George Bailey is given the gift of being able to review his life and the decisions he made, the investments he made with the energy and insight he had. He lost his hearing saving his brother. He invested his honeymoon money protecting others in the bank run. He built affordable living homes for people who could not afford. He has forgotten and lost perspective and his financial crisis calls the question, where is the child in George’s life? As we, the viewers watch the people stream to George’s house with the offerings to help, we know the baby is not in the manger but in our lives today.
Where is the child? Baby Jesus is not in the manger today. We are blessed to know the rest of the New Testament. That baby that was prophesized was blessed by the presence of the wise men and protected from the hate of Herod. The incarnate God grew up, taught, healed, and lived a life that we might drink from the saucer. Love does not stay in the manger but grows past the cross to permeate life and eternity. The wise men did not stay in Jerusalem. They continued following the star to Bethlehem.
“On entering the house..”
Love is Presence
Mr. Potter knew that the misplaced money had ended up in his hands. He knew the truth. But he not only did nothing, he allowed the crisis to continue. The people of Bedford Falls were not only glad to be informed of George Bailey’s problems so they could pray; they streamed over to George’s house because they wanted to be present. The wise men were not content to learn from the scholars and King Herod that the birth was a reality in Bethlehem. They continued their journey to experience the birth for themselves. They wanted to be present and see for themselves the miracle that had come about.
So how do we become present to the presence of the babe in our lives today? May I suggest that like the wise men, we today must make a journey from Jerusalem to Bethlehem? Relationship with the babe is not only a mater of being present at church, being baptized, going through confirmation or some mountain top experience. It is a journey that may well face us with decisions about partnering with political powers like Herod. It may take us to foreign countries like the wise men, foreign to our culture anyway. It may mean we search the scriptures like the religious scholars to learn prophecy. But I would suggest the journey is a search for the presence of the babe who is active in our world today.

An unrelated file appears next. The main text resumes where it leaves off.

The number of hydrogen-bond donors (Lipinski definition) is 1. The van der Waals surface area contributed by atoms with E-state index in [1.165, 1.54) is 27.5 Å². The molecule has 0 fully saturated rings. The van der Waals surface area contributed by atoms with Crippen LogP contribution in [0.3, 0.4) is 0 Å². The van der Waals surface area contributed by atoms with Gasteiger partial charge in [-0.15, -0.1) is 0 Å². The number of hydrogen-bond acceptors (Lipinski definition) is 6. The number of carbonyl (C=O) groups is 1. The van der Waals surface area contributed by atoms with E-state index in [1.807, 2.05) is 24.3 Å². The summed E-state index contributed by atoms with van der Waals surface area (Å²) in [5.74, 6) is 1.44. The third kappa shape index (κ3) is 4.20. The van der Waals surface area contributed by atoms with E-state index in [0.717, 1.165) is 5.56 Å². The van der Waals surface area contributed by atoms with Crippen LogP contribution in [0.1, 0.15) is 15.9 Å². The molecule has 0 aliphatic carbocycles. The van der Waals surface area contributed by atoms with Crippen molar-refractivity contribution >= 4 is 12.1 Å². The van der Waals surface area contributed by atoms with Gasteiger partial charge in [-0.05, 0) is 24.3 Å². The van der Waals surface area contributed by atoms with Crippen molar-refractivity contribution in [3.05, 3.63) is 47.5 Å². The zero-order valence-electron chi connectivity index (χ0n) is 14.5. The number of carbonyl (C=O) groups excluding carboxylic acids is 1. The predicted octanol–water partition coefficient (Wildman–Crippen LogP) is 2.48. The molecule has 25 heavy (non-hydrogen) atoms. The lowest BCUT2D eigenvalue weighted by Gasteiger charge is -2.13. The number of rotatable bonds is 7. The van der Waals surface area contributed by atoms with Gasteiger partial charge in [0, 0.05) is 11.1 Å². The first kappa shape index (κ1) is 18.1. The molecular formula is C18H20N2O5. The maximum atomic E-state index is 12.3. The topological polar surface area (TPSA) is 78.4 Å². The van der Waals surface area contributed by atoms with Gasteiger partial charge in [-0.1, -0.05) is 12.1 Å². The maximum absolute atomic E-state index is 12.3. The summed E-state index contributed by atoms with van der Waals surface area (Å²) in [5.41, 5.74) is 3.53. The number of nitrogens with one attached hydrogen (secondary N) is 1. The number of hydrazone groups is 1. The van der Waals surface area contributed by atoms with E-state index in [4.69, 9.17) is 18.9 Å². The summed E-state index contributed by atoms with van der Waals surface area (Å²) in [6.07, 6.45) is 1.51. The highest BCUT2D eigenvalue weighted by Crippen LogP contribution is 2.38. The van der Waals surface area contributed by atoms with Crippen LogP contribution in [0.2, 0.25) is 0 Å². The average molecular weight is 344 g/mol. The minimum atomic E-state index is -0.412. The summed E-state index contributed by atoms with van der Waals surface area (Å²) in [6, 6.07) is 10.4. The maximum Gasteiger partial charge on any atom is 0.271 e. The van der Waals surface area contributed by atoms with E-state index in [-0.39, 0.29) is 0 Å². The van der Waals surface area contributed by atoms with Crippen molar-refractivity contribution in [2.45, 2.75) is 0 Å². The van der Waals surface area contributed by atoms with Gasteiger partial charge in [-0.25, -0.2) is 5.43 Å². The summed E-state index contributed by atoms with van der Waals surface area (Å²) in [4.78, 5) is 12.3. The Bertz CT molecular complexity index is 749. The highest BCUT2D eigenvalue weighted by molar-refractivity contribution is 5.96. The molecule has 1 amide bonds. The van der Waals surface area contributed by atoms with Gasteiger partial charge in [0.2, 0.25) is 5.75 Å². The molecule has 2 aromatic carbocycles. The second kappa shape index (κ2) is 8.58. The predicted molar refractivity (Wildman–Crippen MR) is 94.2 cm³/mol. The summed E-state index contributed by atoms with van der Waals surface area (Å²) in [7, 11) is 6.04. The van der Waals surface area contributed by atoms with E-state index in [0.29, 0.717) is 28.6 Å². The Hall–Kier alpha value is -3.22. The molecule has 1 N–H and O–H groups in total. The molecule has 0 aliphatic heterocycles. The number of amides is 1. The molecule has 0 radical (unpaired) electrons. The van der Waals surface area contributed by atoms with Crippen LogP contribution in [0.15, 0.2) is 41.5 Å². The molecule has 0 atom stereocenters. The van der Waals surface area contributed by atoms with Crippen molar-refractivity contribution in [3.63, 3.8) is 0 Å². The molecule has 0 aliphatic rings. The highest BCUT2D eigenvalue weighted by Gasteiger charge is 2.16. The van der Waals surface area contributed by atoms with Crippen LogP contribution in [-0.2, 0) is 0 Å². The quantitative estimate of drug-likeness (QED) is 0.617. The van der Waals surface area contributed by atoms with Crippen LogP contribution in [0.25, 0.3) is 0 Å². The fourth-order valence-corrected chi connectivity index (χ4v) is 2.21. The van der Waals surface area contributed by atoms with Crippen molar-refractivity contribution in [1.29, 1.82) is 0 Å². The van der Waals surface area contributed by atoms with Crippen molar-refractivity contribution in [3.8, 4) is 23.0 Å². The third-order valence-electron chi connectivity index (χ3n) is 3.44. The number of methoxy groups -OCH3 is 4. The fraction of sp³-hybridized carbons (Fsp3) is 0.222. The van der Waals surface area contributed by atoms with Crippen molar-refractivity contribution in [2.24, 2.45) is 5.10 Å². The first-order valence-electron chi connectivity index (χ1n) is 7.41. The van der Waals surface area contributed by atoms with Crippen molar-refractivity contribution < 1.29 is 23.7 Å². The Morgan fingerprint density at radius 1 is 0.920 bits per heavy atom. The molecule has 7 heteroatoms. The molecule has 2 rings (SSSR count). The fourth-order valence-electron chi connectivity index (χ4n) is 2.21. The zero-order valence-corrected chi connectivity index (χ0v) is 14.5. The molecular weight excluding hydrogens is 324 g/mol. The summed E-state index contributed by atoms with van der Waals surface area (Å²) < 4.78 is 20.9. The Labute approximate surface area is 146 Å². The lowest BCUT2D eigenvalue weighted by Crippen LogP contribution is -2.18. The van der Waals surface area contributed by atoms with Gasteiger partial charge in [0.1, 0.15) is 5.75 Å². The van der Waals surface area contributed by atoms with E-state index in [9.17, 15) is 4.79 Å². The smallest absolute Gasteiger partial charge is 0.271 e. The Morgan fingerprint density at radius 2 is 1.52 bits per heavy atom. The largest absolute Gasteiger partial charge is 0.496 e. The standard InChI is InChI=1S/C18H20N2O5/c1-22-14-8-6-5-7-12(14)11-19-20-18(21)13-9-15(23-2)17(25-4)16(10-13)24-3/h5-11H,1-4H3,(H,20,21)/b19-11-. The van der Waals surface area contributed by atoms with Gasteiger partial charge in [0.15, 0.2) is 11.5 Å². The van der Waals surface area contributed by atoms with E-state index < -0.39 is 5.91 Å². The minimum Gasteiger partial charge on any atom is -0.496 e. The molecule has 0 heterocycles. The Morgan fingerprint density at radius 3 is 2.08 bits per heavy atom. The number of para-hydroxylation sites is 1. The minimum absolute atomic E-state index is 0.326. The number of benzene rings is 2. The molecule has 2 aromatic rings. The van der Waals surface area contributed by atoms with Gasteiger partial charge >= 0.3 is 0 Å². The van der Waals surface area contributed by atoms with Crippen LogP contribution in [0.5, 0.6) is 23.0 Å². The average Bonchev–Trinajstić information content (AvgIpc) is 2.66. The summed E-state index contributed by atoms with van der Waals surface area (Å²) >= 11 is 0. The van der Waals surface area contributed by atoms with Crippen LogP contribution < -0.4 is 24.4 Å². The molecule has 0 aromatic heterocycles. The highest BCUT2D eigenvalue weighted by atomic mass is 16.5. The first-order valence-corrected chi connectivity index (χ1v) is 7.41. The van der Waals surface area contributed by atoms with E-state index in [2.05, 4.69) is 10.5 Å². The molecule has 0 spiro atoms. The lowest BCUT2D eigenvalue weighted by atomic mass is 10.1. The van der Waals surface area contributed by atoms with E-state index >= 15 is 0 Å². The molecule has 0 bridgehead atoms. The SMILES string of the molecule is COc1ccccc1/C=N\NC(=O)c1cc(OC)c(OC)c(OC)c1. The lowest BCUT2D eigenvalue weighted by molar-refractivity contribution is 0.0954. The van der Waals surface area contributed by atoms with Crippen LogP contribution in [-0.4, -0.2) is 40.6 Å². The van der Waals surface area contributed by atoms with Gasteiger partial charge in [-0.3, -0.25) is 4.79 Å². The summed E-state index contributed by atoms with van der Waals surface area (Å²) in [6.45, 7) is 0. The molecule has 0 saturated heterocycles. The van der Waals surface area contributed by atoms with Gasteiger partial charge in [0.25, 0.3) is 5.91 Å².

The wise men left changed from their journey. They did not return to Herod. They returned home to live the truth that the babe of prophecy that will bring peace in our problems, that brings joy to our hearts in meager circumstances, that babe lives. They were drinking from the saucer because their cup of God’s love was over flowing. They were an important part of the Christmas story. God had become present to them.
“Then, opening their treasure-chests, they offered him gifts of
gold, frankincense, and myrrh.”
Love overflows the cup into the saucer.
The people of Bedford Falls flow into George Bailey’s living room. Their presence of love brought presents or gifts. None of them were kings but the little they had they shared with a friend in need. They gave not because of taxes but because of love. The wise men journey to Bethlehem and open their chest of gifts. This is not the response to a new tax by Caesar. They were not bringing gifts to be found worthy to enter the king’s presence. These gifts were presents of love. They were drinking from the saucer because their cups were overflowing.
It is possible that the gold acknowledged the kingship of the babe. The frankincense acknowledged the priestly role of the babe and the prayers that would rise to him in the future. The myrrh may have been prophetic for the anointing of this babe for the death he would die for our sins, to bridge the gap between God and his creation. The gifts may have financed the flight to Egypt and all the expenses of the relocation there and then the return to Nazareth. The scriptures don’t really say so we are free to let ideas speak to our hearts. Songs like “The Little Drummer Boy” comes to mind.
The gift of the wise men’s presence is a present to us today. Their presence and their presents expands the love of the Christmas story beyond Joseph and Mary, beyond the stable, beyond shepherds, and beyond Bethlehem to challenge us to thank God for his love that not only overflows the Christmas story to the Cross to the Easter story but keeps overflowing into our lives today.
- “Where is the babe..?” He is not in the manger. He is in your life, faithfully shepherding you, fulfilling the promises to never forsake you and guide you to him as that relationship grows. We are people of HOPE for the babe is not in the manger and was not defeated by Herod.
- “On entering the house..” Love seeks presence that crosses ethnicities, locations, and social barriers. It takes a journey into the unknown that brings PEACE.
- “…opening their treasure-chests…” Presence creates JOY that overflows the cup of blessing and inspires us to give presents.
- The Christmas story is a story of LOVE.
‘For God so loved the world that he gave his only Son,
so that everyone who believes in him may not perish
but may have eternal life. (John 3:16)
Let the people of God say “Amen!”